Coffee is many things. For everyone, it is delicious. For weekenders, it is a perfect early-morning drink. For the business person or entrepreneur, it is both these things as well as a productivity booster.
That said, if you do not drink coffee strategically, you cannot use it to its best effect. For instance, as a productivity booster, coffee should wake you up and help you stay awake. You certainly do not want to crash after a few hours and again in the middle of the afternoon. Finally, if you are operating a startup, you should know that long nights are better served by coffee than they are alcohol. As a result, you must drink coffee in such a way that you can continue your evening without getting an upset stomach or inducing acid reflux.
1. Understanding coffee
Researchers debate why people sleep, but they do not debate that sleep occurs as a chemical called adenosine builds up in your system. As the chemical levels increase, your brains soaks it up like a sponge. As your brain soaks up more adenosine, you drift off in your morning meeting.
Coffee inhibits the absorption of adenosine because like adenosine, it is classified as a xanthine. Simply put, caffeine, which is a xanthine, attaches to adenosine receptors, inhibiting its absorption because it, too, is a xanthine.
When it comes to coffee, timing is everything because your body never really stops producing adenosine, and caffeine never really completely halts its absorption. Consequently, as soon as you awaken, you only have a window of time before adenosine levels increase too high.
With this in mind, the best time to have a cup of coffee is currently under debate. Some researchers have shown that a cup as soon as you wake up in the morning is best because adenosine levels are at the lowest. During this time, the caffeine wakes you up because there is very little work to do, i.e., adenosine production has not yet gotten out of control. Additionally, caffeine causes your adrenal glands to release adrenaline, which increases blood flow and alertness. Again, this happens very effectively because caffeine is blocking adenosine from binding to receptors in your brain.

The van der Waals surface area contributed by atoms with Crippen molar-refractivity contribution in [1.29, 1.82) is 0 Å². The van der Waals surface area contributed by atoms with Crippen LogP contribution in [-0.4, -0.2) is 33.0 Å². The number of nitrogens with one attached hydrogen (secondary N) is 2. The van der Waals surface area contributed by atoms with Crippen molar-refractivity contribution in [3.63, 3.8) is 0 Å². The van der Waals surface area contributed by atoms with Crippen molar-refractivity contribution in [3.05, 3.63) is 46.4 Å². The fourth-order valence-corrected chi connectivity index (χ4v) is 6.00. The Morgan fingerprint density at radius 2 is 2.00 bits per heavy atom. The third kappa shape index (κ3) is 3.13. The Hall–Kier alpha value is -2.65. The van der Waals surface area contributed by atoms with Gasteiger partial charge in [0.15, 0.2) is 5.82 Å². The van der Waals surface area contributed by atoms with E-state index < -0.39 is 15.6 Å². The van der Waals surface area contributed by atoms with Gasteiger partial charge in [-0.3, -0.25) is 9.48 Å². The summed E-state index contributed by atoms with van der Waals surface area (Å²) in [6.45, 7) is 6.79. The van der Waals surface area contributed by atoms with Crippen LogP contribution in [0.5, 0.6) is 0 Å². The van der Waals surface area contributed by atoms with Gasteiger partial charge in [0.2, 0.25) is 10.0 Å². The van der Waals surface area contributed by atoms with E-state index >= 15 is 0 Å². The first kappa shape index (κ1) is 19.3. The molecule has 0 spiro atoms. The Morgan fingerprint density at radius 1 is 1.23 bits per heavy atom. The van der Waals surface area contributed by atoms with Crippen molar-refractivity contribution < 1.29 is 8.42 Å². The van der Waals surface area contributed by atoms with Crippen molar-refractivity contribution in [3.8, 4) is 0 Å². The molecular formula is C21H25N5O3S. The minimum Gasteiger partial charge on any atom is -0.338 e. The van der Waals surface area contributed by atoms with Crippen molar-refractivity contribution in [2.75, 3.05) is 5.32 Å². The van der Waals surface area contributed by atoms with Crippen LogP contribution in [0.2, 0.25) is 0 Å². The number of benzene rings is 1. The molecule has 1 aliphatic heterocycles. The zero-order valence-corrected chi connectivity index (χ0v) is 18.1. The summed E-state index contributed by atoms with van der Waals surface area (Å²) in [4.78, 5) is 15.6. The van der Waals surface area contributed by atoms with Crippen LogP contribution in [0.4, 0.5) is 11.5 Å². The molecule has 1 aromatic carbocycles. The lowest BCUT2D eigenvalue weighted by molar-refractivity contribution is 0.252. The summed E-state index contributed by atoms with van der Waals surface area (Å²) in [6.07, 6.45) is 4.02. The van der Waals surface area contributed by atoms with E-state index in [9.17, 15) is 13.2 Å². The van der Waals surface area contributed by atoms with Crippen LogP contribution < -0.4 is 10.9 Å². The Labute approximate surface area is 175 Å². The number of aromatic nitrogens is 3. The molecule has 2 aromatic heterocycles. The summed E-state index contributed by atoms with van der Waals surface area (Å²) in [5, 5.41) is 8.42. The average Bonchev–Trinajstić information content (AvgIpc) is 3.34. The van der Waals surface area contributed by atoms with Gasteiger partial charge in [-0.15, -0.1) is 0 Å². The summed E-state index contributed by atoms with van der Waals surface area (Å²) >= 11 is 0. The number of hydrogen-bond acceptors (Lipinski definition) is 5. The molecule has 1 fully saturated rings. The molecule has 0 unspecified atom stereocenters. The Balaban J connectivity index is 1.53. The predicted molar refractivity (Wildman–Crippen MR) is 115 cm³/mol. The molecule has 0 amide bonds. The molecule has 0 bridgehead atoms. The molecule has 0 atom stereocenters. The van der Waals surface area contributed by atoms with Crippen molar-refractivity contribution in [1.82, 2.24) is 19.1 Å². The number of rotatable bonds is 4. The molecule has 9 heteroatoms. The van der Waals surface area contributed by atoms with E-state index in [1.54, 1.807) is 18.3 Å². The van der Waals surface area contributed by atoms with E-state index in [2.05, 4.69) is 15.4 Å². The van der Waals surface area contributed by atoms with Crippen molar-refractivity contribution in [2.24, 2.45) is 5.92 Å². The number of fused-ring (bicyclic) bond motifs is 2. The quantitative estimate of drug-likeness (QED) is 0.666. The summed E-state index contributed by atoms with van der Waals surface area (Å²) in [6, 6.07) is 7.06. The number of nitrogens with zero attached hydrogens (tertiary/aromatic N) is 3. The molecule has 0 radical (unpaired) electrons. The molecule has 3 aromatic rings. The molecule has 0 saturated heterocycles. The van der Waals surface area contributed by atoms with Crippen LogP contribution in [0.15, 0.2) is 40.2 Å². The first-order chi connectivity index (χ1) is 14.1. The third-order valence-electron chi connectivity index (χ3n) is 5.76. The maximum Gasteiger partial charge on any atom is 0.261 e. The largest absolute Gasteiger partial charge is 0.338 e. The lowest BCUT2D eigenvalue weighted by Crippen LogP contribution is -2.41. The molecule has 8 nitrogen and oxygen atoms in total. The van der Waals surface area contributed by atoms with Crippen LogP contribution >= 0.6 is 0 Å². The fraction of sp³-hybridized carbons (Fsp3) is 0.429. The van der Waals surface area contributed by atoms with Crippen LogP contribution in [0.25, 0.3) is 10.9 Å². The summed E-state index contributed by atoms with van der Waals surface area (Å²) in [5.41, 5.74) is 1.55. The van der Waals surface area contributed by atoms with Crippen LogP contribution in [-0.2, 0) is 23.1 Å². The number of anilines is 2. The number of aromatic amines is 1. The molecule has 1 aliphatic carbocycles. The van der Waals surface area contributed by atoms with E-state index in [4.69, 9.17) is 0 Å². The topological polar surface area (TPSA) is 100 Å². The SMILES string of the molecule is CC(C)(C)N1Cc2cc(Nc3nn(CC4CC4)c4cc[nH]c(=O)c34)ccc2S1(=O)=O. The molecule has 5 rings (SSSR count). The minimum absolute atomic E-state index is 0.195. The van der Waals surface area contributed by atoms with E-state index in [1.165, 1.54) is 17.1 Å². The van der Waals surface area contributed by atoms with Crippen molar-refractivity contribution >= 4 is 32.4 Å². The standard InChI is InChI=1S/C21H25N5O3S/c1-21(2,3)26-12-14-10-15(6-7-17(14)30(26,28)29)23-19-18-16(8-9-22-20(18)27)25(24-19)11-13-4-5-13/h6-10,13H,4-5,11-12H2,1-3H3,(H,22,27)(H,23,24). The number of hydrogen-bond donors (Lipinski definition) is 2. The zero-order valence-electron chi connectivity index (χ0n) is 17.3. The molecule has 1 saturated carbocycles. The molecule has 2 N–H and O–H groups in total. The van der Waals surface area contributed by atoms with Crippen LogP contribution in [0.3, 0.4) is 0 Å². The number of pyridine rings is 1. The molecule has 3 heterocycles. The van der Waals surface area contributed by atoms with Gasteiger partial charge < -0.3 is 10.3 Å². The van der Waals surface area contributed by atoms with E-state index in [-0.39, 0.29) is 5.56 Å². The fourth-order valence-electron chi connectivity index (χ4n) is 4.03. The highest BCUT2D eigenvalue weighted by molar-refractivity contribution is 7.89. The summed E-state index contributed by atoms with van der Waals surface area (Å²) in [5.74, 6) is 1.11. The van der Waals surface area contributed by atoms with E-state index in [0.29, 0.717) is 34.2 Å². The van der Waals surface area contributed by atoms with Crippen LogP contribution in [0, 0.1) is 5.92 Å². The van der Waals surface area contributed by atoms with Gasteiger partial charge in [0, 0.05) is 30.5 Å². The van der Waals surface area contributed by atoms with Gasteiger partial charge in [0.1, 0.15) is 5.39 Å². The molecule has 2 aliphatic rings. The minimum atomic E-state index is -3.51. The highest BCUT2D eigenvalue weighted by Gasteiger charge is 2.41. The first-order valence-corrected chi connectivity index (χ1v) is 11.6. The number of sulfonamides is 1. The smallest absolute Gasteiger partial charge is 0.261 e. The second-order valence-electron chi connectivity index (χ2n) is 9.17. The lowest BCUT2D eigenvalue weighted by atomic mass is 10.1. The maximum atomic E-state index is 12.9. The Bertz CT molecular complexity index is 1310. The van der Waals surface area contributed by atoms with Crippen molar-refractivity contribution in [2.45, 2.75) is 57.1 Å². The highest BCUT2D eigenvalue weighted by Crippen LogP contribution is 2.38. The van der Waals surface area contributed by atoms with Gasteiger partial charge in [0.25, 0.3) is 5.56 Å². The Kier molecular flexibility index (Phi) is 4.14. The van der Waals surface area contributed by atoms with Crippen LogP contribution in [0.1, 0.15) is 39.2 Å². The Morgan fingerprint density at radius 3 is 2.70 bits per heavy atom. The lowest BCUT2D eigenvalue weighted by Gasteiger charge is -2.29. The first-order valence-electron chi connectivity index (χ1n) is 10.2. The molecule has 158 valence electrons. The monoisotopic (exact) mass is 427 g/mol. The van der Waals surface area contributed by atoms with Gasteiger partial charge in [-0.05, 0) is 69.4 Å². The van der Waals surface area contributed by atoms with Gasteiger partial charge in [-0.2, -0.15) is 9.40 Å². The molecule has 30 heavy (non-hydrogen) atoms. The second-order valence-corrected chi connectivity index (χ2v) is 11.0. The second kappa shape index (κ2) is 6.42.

However, other researchers have shown that the best time to have your first cup is a couple hours after you wake up. Specifically, this first-cup window begins at approximately 9:30 am. If you cannot have it at 9:30 am, the sweet spot for a cup of java ends at 11:30 am.
The reason the two-hour window ends is because caffeine can effect you for up to 12 hours. After 12 hours, you will crash. Typically, the effects are less significant after eight hours, so you do not want to fill your system with caffeine within eight hours of sleeping.
More caffeine will produce more adrenaline. However, high levels will cause you to crash, and this crash is more pronounced when you drink extreme levels of coffee all at once.
To offset this wake-up-and-crash cycle, you can lower the strength of your coffee. Doing so will wake you up gradually and guide you into a soft landing. This is much better than sky rocketing into space the moment you get to work then free falling throughout your mid-morning performance review.
4. Pairing with tasks
If you need to do a lot of data entry, coffee is your best friend. However, if you need to brainstorm versions of a prototype, coffee will get in the way as it is known to interfere with creative pattern recognition that takes place in your right brain.
If you work an eight-hour day, you can easily adopt a coffee schedule between 9:30 am and 11:30 am. However, if you are averaging 18 to 22 hour days, you will likely need to vary the schedule. In these instances, you will still want to make last call at least 12 hours before you plan on going to bed. However, you should remember that your coffee schedule begins when you wake up. If you have the chance to nap during the day, your coffee schedule begins a couple hours after you awake. Simply put, a nap is a natural adenosine-lowering event that will help your coffee do its job.
6. Brewing coffee
If you did not know it, light coffee is the high-energy roast of coffees. Dark roast is not. Dark coffees are roasted longer, and this extended duration depletes some of the caffeine from the bean. You should consider this as you plan your day.
Another thing to remember is that coffee is brewed as water filters over the grounds. More surface area produces a stronger coffee. If your grinds are very fine, you will be brewing an intense pot of coffee. Conversely, if your grounds are rough and large, the coffee will be more mild.
With this in mind, a cup of coffee made from powdery grounds of light-roast coffee will be rocket fuel compared to a cup made from large granules of a dark roast. This is important to consider because that first cup of coffee can have vastly different effects on you as you wake up and proceed through the day.
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